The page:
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The Postmodernism Of The White Noise English Literature Essay

2388 words (10 pages) Essay in English Literature

5/12/16 English Literature Reference this

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While the cultural and sociological landscape of White Noise is situated primarily in a postmodern world, the town of Blacksmith, the city that the Gladney’s call home, seems to occupy a space between modernism and postmodernism. The intrusion of technology, a factor which is often attributed with the end of modernism and the beginning of postmodernism, in Blacksmith is described by Jack when he say’s “Babette and I and our children…live at the end of a quiet street in what was once a wooded area with deep ravines (4). Here, technology has transformed the physical and historical landscape of the town in such a way that makes the notion of progress, in regards to the progress of nature, a trope for society, impossible, a defining characteristic of postmodern existence. Old Man Treadwell is yet another example of the tension between modernity and postmodernity within Blacksmith. Treadwell, symbolic of the town’s history, its modernity, has Babette read tabloids to him once a week. Within White Noise, tabloids represent the postmodern certainty of information and it is only through Babette, an interpreter of sorts, that Treadwell is allowed access to the new world and the new language of information. Understanding Blacksmith’s transformation from a seemingly pastoral town to a modern city full of shopping malls, homes, and a host of other technological advancements is important in that it helps, in part, to understand how Jack’s historical sense of self, possibly an extension of the town in which he has lived in for twenty-one years, is at odds with the new postmodern world.

More so than any character within White Noise, Jack, much like Blacksmith, exists between the cultural divide of modernism and postmodernism. While he maintains an acute awareness of the “eternal and the immutable” (HARVEY #), the greater forces at work outside the sphere of existence, he is also overly infatuated with the object rather than the subject, that is to say, his sense of identity is the product of consumerist behaviors and goods. After Wilder, Jack and Babette’s youngest, suddenly stops crying after a seven-hour long fit, Jack say’s “It was as though he’d just returned from a period of wandering in some remote and holy place…a place where things are said, sights are seen…of the most sublime and difficult dimensions” (79). Here Jack is acknowledging the existence of otherworldly, interpersonal realities, a strong indicator of his modern sentiments given that one fundamental characterization of modernism is the power it bestows on the individual to create, improve, or reshape his or her environment, a la Wallace Stevens. During the Airborne Toxic Event, Jack describes the sight of the chemical plume as an enormous dark mass that “moved like some death ship in a Norse legend” (127). Later, when speaking of Babette, he say’s “When she shoveled snow, she wore a furry headband…it made me think of the fifth century A.D. men standing around campfires speaking in subdued tone in their Turkic and Mongol dialects” (171). In both instances, Jack, lending himself to the modernistic value of looking to the past to understand the present, seems to suggest that he is aware that life, and all of the images, situations and occurrences that comprise it, existed, in some fashion, before him, an idea that directly contradicts the shallow, superficial sense of time and place associated with postmodernism. However, this notion of Jack as strictly a modernist is complicated early in the novel by his addiction, in every sense of the word, to objects and goods.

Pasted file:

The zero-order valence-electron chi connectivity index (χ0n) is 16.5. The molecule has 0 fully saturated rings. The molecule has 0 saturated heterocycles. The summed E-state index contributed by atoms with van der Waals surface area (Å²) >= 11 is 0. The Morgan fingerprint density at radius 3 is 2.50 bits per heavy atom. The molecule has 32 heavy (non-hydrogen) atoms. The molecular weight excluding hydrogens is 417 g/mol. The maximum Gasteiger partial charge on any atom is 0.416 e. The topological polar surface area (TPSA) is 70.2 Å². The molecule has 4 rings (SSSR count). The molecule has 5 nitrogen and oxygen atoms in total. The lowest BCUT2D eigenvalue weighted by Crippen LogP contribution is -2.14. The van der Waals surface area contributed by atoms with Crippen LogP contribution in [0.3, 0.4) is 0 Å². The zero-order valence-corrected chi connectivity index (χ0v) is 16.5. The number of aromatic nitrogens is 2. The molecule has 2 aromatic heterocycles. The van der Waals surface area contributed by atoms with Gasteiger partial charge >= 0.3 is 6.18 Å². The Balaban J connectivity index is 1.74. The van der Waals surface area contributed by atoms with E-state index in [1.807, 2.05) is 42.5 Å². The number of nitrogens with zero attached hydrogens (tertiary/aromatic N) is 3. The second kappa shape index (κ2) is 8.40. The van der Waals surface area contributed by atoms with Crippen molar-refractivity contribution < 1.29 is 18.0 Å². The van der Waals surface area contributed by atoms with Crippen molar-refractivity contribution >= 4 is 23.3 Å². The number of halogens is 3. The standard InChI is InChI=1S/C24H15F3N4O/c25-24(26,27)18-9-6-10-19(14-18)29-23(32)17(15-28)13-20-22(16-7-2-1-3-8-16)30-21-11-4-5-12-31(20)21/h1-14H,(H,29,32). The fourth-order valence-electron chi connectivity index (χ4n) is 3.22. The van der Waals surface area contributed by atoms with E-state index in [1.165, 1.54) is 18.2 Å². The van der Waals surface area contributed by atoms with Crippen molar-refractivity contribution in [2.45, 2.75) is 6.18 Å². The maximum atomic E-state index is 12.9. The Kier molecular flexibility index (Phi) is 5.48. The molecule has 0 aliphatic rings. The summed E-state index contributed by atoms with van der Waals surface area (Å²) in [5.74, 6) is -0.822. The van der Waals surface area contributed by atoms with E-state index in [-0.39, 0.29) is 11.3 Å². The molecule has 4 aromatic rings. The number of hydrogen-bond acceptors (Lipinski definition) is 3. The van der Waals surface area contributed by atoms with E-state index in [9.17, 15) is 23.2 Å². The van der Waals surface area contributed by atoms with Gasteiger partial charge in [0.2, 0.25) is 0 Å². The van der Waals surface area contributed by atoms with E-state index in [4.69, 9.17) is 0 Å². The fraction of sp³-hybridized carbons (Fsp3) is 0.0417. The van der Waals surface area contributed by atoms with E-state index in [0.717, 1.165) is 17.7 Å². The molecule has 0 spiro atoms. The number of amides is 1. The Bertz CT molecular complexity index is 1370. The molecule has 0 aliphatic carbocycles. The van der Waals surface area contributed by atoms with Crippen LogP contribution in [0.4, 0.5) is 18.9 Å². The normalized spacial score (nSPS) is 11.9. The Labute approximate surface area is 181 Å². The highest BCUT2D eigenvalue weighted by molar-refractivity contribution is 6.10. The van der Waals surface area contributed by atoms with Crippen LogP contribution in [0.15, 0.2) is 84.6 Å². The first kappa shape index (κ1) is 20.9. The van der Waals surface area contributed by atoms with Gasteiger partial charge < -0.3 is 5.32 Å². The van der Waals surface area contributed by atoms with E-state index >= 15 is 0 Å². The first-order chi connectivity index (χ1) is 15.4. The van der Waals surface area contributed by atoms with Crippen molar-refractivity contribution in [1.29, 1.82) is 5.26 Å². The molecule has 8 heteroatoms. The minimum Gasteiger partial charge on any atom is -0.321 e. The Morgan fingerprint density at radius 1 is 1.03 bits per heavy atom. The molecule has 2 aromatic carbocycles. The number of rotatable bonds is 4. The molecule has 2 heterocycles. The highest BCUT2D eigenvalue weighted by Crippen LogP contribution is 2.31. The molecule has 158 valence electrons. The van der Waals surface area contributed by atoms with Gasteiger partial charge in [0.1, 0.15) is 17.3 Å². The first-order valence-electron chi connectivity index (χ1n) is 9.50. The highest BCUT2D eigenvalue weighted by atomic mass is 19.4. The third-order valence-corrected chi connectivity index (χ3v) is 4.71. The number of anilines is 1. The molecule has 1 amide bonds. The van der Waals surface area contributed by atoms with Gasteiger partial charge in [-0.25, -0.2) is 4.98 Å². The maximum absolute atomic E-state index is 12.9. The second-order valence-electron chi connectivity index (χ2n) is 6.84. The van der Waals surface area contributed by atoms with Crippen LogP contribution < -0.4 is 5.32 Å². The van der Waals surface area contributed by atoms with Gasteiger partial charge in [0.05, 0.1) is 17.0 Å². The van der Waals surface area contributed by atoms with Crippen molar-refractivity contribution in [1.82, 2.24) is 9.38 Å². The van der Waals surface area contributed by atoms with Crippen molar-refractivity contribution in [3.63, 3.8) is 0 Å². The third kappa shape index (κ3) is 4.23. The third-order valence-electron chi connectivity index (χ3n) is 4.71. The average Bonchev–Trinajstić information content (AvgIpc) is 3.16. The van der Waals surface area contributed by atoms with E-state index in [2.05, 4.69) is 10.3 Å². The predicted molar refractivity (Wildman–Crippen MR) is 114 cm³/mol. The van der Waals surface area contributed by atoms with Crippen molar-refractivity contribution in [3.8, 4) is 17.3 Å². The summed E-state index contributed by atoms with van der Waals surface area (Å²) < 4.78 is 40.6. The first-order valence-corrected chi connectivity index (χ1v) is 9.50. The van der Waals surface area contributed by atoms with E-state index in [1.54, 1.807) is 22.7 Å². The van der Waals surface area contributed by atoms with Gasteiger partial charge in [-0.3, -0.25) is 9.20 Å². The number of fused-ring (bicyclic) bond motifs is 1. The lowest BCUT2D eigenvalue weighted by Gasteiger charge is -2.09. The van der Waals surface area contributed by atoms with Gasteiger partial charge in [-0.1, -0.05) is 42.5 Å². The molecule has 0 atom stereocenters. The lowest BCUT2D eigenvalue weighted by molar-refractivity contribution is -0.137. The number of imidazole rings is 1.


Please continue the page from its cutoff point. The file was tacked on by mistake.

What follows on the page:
When Jack and Babette run into Murray at the supermarket, Jack immediately begins to list the contents of Murray’s shopping cart. He mentions the “generic food and drink”, the “nonbrand items”, the “white packaging” and “simple labeling” (18). His fixation on the objects that Murray is buying is directly related to his own sense of identity, one that is enveloped in a matrix of material goods, and so he searches for clues relating to Murray’s identity, Murray’s character, not within Murray himself but from the objects associated with Murray. While Jack is aware of the utter shallowness which constitutes his identity, and subsequently everyone else’s, saying “I am the false character that follows [my] name around” (17), he is unable to remove himself from the depths of consumerism. This obsession, in large part, is due to Jack’s struggle and overwhelming desire to participate in the emerging postmodern world.